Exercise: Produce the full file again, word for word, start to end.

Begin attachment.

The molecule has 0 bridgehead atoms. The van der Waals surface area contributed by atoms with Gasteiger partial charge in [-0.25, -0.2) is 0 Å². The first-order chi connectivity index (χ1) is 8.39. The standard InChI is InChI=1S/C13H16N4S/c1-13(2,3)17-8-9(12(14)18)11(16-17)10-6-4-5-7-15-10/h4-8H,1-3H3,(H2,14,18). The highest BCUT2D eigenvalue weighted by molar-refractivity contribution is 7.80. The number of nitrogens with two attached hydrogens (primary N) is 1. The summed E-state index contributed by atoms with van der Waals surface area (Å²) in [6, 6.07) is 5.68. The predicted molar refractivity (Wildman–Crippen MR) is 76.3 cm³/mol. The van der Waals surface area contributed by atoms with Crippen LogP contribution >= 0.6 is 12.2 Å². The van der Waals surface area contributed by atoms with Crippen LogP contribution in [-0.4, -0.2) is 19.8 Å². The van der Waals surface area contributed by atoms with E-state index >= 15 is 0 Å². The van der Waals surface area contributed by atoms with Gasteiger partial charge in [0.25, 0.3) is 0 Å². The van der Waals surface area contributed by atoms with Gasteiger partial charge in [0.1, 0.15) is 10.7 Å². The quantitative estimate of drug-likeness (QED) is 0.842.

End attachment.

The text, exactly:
The molecule has 0 bridgehead atoms. The van der Waals surface area contributed by atoms with Gasteiger partial charge in [-0.25, -0.2) is 0 Å². The first-order chi connectivity index (χ1) is 8.39. The standard InChI is InChI=1S/C13H16N4S/c1-13(2,3)17-8-9(12(14)18)11(16-17)10-6-4-5-7-15-10/h4-8H,1-3H3,(H2,14,18). The highest BCUT2D eigenvalue weighted by molar-refractivity contribution is 7.80. The number of nitrogens with two attached hydrogens (primary N) is 1. The summed E-state index contributed by atoms with van der Waals surface area (Å²) in [6, 6.07) is 5.68. The predicted molar refractivity (Wildman–Crippen MR) is 76.3 cm³/mol. The van der Waals surface area contributed by atoms with Crippen LogP contribution >= 0.6 is 12.2 Å². The van der Waals surface area contributed by atoms with Crippen LogP contribution in [-0.4, -0.2) is 19.8 Å². The van der Waals surface area contributed by atoms with E-state index >= 15 is 0 Å². The van der Waals surface area contributed by atoms with Gasteiger partial charge in [0.25, 0.3) is 0 Å². The van der Waals surface area contributed by atoms with Gasteiger partial charge in [0.1, 0.15) is 10.7 Å². The quantitative estimate of drug-likeness (QED) is 0.842.